Toward a Sociology of “Grindr”

–Cross-posted at Inequality by (Interior) Design

Grindr-Logo-gold-background-1024x1024Apps like Grindr have really changed the ways gay men can interact in public.  I’ve heard Grindr described in different ways, but it—and apps like it—are often talked about as “gay GPS.”  They’ll tell you, based on your current location, who in your vicinity is also on the App.  As with Myspace, Facebook and other social networking sites, Grindr became popular among a diverse group of gay, bi, and curious men, prompting some groups to remain, while others migrate to different digital spaces.  The most recent I saw marketed is which is clearly being marketed as a space for those looking for a gay digital space devoid of what are framed at as the less savory elements of Grindr culture.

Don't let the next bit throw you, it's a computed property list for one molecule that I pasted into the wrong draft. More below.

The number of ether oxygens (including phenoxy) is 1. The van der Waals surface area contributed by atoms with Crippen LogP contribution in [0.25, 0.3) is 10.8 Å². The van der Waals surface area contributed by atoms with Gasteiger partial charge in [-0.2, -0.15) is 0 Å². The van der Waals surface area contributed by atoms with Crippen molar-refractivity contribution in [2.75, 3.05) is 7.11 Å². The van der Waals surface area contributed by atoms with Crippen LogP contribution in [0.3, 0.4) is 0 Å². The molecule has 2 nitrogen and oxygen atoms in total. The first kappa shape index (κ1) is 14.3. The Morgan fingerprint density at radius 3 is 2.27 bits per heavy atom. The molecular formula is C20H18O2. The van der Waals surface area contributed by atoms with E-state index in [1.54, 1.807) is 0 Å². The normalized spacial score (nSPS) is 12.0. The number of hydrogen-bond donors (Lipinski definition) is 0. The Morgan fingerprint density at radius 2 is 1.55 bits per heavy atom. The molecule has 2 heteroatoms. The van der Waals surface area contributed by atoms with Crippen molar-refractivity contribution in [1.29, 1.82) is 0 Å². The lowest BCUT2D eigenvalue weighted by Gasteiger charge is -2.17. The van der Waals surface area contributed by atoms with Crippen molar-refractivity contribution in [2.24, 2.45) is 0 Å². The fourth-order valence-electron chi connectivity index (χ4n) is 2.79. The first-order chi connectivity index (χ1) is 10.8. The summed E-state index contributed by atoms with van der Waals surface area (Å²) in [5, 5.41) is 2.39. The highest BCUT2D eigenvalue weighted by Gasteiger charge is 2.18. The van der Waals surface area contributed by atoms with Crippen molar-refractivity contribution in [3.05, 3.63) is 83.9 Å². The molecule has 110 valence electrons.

A541245_214374312026457_1008125747_ns they put it, is “prettier and less sketchy.”  Organizing themselves around more than just Grindr’s “who, specifically around me is gay” approach, also tells users about where local “hot spots” are (locations with a critical mass of users).  So, while Grindr’s ploy has been to market the sheer volume of users it has, is framed in a way that suggests fewer users–a smaller, elite collection of the “right” kind of gay men.

Screen shot 2013-02-26 at 2.37.08 PMHow these apps are marketed (i.e., who they’re “intended to be used by,” who they’re hoping to dissuade from use, and precisely what the app states as it’s intended use) illustrates racialized, classed, and gender-Screen shot 2013-02-26 at 2.37.56 PMpresentational tensions and dynamics at work in organizing gay men’s public erotic lives. (left) doesn’t state this explicitly, but it seems intended to be used by a more economically and culturally elite group of (primarily) white, young, gay men.  Conversely, Grindr (right) is presented as more of a free-for-all of younger gay men of all different races and classes.